Rio Chama Publications

1 minute reading time (298 words)

Is Your Ego Too Big? Should It Be Gotten Rid Of?

The answer to both questions is no.  Behavioral research now shows that the ego not only is real but is also responsible for two very important jobs. It keeps us alive and gives us a sense of self. Just as we physically grow up, our egos have to grow up as well. When the growing doesn’t happen, the ego unable to cope with life’s contingencies, resorts to detrimental behaviors and emotional mayhem. On the other hand, scientific data solidly indicates that as the ego emotionally matures, spirituality emerges as its natural companion.

Nonetheless, the mythical ego is often viewed as a spiritual culprit. Early on in my clinical practice I was surprised by the number of clients who came to my office confused about feeling depressed after months and even years devoted to one spiritual practice or another. I had naively figured that those who pursued such paths had built in constitutions suited to the task. Even more distressing were those who came after the downfall of a guru. Burned by the aftermath of a leader gone wrong, too often the client’s focus turned to “getting rid of ego.” Reactions of feeling bummed out, disappointed, or angry were considered ego bound and did not pave the way to enlightenment.

This is not to argue with the way in which Eastern philosophies speak about the ego or refer to its demise. This is about what psychological theory and research from the Western perspective have to say about this important facet of our psyche that shows itself from the moment of our births. And the purpose of this blog is to show how solid investment in ego growth can change your life for the better including having loving relationships that support your individuality. Being spiritual is not equivalent to a monk-like sacrificial existence.

Your Ego and Your Emotions
Emotions and Sprituality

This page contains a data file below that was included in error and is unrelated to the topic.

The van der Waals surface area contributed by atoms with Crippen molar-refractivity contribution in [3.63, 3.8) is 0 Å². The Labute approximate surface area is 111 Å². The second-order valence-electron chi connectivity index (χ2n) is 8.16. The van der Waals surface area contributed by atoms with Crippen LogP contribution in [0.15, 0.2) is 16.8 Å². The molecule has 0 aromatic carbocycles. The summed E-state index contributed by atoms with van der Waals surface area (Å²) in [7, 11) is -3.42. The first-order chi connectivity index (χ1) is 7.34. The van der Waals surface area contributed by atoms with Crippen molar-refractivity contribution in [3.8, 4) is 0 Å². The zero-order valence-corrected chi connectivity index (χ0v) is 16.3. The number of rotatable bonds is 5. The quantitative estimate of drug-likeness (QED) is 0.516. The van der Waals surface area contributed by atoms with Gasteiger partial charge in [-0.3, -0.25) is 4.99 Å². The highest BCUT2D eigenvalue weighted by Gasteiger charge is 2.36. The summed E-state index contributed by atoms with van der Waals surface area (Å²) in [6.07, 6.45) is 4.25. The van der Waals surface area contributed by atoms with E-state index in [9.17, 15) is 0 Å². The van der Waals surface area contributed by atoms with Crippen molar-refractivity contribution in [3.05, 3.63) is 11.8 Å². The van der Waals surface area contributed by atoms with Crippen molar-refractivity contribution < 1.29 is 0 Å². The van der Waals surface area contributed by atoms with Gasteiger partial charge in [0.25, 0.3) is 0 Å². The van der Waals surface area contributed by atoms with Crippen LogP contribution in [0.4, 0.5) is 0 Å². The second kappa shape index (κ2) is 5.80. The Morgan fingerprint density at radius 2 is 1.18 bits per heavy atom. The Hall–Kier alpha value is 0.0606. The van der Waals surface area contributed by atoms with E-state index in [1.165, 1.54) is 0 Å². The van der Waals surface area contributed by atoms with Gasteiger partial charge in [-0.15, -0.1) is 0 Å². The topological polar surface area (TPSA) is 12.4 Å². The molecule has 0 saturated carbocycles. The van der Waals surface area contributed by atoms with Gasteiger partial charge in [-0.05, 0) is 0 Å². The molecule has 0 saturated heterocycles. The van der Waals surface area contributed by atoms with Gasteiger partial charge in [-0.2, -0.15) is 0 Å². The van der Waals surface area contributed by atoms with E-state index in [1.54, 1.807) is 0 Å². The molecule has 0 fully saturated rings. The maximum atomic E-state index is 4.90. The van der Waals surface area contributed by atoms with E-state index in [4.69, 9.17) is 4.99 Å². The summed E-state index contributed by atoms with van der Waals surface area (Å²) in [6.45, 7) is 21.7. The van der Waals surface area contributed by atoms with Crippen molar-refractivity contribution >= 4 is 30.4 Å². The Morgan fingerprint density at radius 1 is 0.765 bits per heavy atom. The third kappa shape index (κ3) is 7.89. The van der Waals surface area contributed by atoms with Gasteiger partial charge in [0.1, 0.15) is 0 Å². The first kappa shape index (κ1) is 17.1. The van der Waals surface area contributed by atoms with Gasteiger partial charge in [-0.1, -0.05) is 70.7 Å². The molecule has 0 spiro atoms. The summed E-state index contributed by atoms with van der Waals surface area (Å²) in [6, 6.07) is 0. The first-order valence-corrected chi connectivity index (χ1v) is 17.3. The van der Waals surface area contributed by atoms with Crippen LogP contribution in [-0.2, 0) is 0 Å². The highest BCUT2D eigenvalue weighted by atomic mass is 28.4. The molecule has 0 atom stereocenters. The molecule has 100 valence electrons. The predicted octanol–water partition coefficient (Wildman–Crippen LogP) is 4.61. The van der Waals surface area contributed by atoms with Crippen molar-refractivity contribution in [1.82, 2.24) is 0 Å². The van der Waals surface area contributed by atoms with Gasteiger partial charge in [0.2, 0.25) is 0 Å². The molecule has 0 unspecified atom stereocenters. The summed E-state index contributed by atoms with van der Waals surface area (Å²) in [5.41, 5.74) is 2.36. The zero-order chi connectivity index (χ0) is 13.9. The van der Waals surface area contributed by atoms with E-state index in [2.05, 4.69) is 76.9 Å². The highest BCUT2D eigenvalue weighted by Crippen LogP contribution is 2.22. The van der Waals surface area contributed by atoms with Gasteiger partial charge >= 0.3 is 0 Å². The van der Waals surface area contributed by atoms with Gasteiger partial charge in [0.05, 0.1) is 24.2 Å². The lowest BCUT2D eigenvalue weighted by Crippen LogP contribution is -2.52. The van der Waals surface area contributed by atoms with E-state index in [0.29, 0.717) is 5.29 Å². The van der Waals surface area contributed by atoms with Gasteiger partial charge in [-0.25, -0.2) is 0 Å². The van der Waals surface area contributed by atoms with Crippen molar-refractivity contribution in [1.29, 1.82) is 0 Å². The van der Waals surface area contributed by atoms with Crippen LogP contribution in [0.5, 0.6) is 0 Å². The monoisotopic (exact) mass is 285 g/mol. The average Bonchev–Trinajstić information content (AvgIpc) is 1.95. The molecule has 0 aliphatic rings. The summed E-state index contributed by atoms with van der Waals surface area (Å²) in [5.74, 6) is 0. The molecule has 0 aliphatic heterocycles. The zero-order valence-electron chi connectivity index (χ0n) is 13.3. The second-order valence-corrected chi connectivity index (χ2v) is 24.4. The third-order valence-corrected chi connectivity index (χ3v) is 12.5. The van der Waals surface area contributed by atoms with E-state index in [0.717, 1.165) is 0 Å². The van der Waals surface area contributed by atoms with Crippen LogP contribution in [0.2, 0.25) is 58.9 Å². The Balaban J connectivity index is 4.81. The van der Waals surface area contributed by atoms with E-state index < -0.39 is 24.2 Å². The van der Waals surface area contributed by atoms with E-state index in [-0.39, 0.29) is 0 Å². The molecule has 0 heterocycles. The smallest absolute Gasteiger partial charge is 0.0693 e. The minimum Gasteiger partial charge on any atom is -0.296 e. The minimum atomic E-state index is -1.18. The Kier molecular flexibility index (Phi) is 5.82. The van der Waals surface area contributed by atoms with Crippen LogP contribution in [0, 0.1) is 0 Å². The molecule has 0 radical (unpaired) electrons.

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Comments 3

Super User on Tuesday, 16 October 2012 14:24

It has been a lifelong habit to believe that when things get tough, such as distress in relationships, people’s egos can take over. This can make one feel hopeless. It is relieving to ponder the idea that the ego is not a bad thing that needs to be gotten rid of.

It has been a lifelong habit to believe that when things get tough, such as distress in relationships, people’s egos can take over. This can make one feel hopeless. It is relieving to ponder the idea that the ego is not a bad thing that needs to be gotten rid of.
Super User on Tuesday, 16 October 2012 14:26

What can parents do to help children develop a healthy sense of self?

What can parents do to help children develop a healthy sense of self?
Super User on Tuesday, 16 October 2012 14:26

Excellent question!
#1 The more you learn about growing up your ego and apply what you know to yourself, the more you will advance in your parenting skills.
#2 Keep reading these blogs to learn more, and of course, as soon as GROW UP YOUR EGO is published get yourself a copy.
#3 The book entitled PARENTING FROM THE INSIDE OUT by Daniel J. Siegel and Mary Hartzell is also a very good resource.

Excellent question! #1 The more you learn about growing up your ego and apply what you know to yourself, the more you will advance in your parenting skills. #2 Keep reading these blogs to learn more, and of course, as soon as GROW UP YOUR EGO is published get yourself a copy. #3 The book entitled PARENTING FROM THE INSIDE OUT by Daniel J. Siegel and Mary Hartzell is also a very good resource.
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Wednesday, 15 August 2018

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